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Lockport city budget to be late for fourth consecutive year

LOCKPORT – The Common Council voted last week to hold a public hearing on the 2014 city budget Oct. 9.

So far, however, taxpayers have not been told what kind of budget the Council is considering.

That’s because, in contrast to the Council’s past practice of holding numerous open work sessions regarding the budget, all of this year’s discussions have occurred behind closed doors.

Council President Anne E. McCaffrey said another such meeting is scheduled for Wednesday. “Hopefully, we’ll have something for the public then,” she said.

But the 2nd Ward Republican added that isn’t certain to occur.

The City Charter says the budget is supposed to be adopted at the Council’s first meeting in October, generally held on the first Wednesday of the month.

Once considered politically sacrosanct, the budget adoption rule has fallen by the wayside. It hasn’t been obeyed since 2009.

The last three budgets have been adopted in November, including last year’s vote on Nov. 21, which was believed to be the latest city budget ever.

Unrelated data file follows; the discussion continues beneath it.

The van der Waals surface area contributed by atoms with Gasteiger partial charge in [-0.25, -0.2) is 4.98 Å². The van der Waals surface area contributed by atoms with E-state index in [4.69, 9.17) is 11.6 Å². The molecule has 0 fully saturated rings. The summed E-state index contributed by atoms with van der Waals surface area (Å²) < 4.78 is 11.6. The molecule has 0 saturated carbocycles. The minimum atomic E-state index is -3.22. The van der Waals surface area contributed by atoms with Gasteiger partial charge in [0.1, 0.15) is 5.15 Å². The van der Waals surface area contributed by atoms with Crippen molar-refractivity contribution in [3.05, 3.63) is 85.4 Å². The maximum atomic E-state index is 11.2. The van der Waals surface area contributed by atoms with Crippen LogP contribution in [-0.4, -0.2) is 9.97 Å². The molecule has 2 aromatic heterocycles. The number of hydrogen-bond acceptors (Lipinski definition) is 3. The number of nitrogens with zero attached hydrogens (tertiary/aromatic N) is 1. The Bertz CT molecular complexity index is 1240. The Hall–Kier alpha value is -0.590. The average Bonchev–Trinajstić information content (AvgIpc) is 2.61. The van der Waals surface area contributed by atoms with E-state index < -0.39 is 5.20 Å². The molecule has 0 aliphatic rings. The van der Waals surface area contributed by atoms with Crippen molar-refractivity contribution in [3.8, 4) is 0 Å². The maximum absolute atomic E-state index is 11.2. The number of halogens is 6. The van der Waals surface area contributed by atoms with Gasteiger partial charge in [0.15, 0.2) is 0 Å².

“I think it’s more important to have the best budget,” said Alderman Kenneth M. Genewick, chairman of the Finance Committee and the only alderman who faces an opponent in the Nov. 5 election.

McCaffrey said she expects a vote on the 2014 budget on Oct. 16.

“A lot of the discussions have revolved around situations that warrant being in executive session,” Genewick said.

The reason given for the closed sessions has been that the Council is discussing labor negotiation topics that pertain to the budget. All five of the city’s unions are working under terms of expired contracts, and Mayor Michael W. Tucker has said the city is seeking concessions.

Another factor is that the budget documents are no longer being generated entirely within City Hall. In February, the Council decided to hire the accounting firm of Lumsden & McCormick for $17,500 to prepare the budget, instead of having an in-house budget director.

John Schiavone and Sara Dayton of the Lumsden firm have been drawing up the documents the aldermen use in the closed meetings.

“A lot of the work is being done by our budget consultant and our department heads,” Genewick said. “We have a lot of work to do. If there are executive session discussions, we need to do that.”